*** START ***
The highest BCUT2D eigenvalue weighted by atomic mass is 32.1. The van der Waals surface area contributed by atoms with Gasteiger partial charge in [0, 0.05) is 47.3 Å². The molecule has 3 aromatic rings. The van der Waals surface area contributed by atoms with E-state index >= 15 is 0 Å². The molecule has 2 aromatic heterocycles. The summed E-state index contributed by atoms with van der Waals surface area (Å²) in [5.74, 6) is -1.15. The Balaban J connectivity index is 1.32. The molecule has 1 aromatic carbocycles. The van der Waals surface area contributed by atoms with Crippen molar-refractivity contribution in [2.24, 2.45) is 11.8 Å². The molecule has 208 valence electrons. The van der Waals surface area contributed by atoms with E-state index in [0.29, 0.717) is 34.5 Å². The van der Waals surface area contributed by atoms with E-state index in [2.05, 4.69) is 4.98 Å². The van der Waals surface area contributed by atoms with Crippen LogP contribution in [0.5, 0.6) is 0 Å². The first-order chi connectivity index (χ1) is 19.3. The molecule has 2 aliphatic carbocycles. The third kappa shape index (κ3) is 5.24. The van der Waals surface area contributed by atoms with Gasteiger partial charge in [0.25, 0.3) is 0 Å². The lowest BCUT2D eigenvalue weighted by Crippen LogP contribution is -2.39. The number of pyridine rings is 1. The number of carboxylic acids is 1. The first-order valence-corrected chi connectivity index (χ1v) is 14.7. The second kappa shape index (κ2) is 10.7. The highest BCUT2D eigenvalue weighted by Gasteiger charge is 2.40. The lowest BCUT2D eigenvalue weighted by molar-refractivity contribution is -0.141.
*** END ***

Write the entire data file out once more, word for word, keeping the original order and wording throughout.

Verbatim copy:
The highest BCUT2D eigenvalue weighted by atomic mass is 32.1. The van der Waals surface area contributed by atoms with Gasteiger partial charge in [0, 0.05) is 47.3 Å². The molecule has 3 aromatic rings. The van der Waals surface area contributed by atoms with E-state index >= 15 is 0 Å². The molecule has 2 aromatic heterocycles. The summed E-state index contributed by atoms with van der Waals surface area (Å²) in [5.74, 6) is -1.15. The Balaban J connectivity index is 1.32. The molecule has 1 aromatic carbocycles. The van der Waals surface area contributed by atoms with Crippen molar-refractivity contribution in [2.24, 2.45) is 11.8 Å². The molecule has 208 valence electrons. The van der Waals surface area contributed by atoms with E-state index in [0.29, 0.717) is 34.5 Å². The van der Waals surface area contributed by atoms with E-state index in [2.05, 4.69) is 4.98 Å². The van der Waals surface area contributed by atoms with Crippen LogP contribution in [0.5, 0.6) is 0 Å². The first-order chi connectivity index (χ1) is 19.3. The molecule has 2 aliphatic carbocycles. The third kappa shape index (κ3) is 5.24. The van der Waals surface area contributed by atoms with Gasteiger partial charge in [0.25, 0.3) is 0 Å². The lowest BCUT2D eigenvalue weighted by Crippen LogP contribution is -2.39. The number of pyridine rings is 1. The number of carboxylic acids is 1. The first-order valence-corrected chi connectivity index (χ1v) is 14.7. The second kappa shape index (κ2) is 10.7. The highest BCUT2D eigenvalue weighted by Gasteiger charge is 2.40. The lowest BCUT2D eigenvalue weighted by molar-refractivity contribution is -0.141.